Our robotWe’ve been researching ways to help our clients automate reporting. We’ve made progress and we’re now able to write short reports that are generated by a robot.

To do this, we create a program to respond to events or triggers. Here is a simple example of how this works. Imagine if we had a database full of values for weather for three different cities, London, Paris and New York.

Location

Temperature (°C)

Conditions

Wind speed (mph)

London

14

cloudy

0

Paris

16

rain

18

New York

12

sun

25

 

To create an automated daily report for one or all of the cities above, you would need an formula to structure the data. Initially, you could have:

‘In (Location) it’s (conditions), with a temperature of (temperature) (units) and wind speeds of (wind speed) (units).’

This would give us:

‘In London it’s cloudy, with a temperature of 14 C and wind speeds of 0 miles an hour.’

The phrase ‘wind speeds of 0 miles an hour’ doesn’t sound right. We need to add a conditional here so that if the wind speed is zero, the system returns ‘no wind’.The formula now reads:

‘In (Location) it’s (conditions), with a temperature of (temperature) (units) and (if wind speed =0, “no wind”, if wind speed >0, “wind speeds of (wind speed) (units)).’

This translates as ‘In London it’s cloudy, with a temperature of 14C and no wind.’

If we try the same with Paris this formula would return the phrase ‘In Paris it’s rain, with temperatures of 16C and wind speeds of 18 mph’.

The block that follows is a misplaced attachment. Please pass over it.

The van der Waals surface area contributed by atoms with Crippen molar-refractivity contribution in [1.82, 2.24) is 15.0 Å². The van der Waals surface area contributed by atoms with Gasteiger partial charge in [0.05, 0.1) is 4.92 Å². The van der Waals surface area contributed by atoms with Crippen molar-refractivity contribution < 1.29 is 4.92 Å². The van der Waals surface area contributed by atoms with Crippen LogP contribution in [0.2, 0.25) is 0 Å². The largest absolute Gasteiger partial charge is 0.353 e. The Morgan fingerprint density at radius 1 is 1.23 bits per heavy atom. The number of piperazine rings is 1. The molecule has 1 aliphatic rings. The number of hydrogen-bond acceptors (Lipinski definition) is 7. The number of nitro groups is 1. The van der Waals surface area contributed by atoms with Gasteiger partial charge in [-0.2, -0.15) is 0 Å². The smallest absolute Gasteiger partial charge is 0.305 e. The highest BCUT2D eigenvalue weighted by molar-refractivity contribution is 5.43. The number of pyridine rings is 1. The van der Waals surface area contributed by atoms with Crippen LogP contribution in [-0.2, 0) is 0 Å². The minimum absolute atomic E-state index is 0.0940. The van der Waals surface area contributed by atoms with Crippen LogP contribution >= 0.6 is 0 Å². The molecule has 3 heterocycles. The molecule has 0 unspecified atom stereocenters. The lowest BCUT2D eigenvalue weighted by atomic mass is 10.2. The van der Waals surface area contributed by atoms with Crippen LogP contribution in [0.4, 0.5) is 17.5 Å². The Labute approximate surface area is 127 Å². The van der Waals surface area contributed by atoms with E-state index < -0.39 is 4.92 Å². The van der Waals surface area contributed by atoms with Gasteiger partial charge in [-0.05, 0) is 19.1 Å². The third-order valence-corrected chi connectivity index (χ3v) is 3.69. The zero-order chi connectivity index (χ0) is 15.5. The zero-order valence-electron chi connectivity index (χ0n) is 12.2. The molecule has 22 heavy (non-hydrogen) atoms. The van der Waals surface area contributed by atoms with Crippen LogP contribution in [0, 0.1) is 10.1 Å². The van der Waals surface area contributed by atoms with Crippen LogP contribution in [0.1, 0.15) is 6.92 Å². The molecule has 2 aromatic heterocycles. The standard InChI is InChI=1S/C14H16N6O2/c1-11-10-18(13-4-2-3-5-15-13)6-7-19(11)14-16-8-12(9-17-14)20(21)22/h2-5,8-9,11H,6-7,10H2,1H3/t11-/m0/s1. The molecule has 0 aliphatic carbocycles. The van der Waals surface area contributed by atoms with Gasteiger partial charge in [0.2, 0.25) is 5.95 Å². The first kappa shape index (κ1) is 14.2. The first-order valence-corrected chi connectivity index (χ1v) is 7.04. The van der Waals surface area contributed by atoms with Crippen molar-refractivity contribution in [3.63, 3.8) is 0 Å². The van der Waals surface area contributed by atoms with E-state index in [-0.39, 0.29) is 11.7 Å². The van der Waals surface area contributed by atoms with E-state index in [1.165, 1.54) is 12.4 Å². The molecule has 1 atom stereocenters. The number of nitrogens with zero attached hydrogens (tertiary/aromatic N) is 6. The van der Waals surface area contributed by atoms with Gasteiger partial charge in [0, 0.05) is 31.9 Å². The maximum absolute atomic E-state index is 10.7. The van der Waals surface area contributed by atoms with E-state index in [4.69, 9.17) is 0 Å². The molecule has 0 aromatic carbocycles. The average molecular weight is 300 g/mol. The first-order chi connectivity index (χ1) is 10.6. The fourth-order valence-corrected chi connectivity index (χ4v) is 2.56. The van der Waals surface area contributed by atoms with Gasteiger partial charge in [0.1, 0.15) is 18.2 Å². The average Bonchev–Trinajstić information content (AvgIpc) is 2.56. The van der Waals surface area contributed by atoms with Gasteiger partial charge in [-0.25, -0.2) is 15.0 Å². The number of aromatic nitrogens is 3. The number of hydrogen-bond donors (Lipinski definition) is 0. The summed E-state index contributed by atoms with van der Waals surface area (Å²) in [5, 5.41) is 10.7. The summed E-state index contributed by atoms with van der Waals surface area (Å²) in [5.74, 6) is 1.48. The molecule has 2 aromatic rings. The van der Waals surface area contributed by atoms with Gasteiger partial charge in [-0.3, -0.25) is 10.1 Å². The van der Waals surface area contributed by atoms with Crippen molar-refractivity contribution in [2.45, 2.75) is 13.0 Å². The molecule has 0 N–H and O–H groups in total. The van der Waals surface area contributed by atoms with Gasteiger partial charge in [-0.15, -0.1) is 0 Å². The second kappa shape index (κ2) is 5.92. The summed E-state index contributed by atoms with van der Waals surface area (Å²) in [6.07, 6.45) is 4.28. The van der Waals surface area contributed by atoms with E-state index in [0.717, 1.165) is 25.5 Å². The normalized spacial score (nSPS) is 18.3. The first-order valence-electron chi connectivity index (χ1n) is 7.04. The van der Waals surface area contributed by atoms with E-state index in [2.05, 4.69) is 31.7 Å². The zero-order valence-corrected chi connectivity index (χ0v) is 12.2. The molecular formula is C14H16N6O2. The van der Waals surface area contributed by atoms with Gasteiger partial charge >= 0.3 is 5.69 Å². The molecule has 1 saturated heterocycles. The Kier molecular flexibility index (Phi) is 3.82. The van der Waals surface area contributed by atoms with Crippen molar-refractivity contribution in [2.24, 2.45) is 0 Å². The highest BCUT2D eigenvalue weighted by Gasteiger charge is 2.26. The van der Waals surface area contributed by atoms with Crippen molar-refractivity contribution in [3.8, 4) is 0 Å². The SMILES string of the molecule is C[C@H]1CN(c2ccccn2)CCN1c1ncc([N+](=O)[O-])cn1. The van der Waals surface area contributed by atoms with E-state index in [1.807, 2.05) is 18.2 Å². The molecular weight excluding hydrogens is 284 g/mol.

This phrase doesn’t sound right either. In order to make this phrase make sense we need to develop a dictionary which can offer more appropriate replacements. In this example we can add “rain=raining” and “sun=sunny” to our dictionary and try again.

The formula now returns ‘In Paris it’s raining, with temperatures of 16C and wind speeds of 18 mph.’

In just a few iterations we can take a relatively simple formula and expand it to:

‘In (Location) it’s (dictionary search(conditions)), with a temperature of (temperature) (units) and (if wind speed=0, “no wind”, if wind speed >0 “wind speeds of (wind speed)(units)”).’

Now we have a single formula that creates readable English for each entry in the database. While this is a relatively simple example, every sentence in an automated report requires considerable attention to grammar, structure and wording if it is to make any sense. A dictionary of terms of automated reports can end up being incredibly lengthy to make sure that reports make sense.

We think innovation in this area could be really helpful for clients that need to generate specific and informative reporting – whenever an event occurs within a certain locale, for example – and for those clients that are short of time and resources.

Automated reports could be especially useful in frontier regions, or high threat countries where there are lots of incidents such as natural disasters and terrorism. It could also be used to identify company specific events like dangerous driving.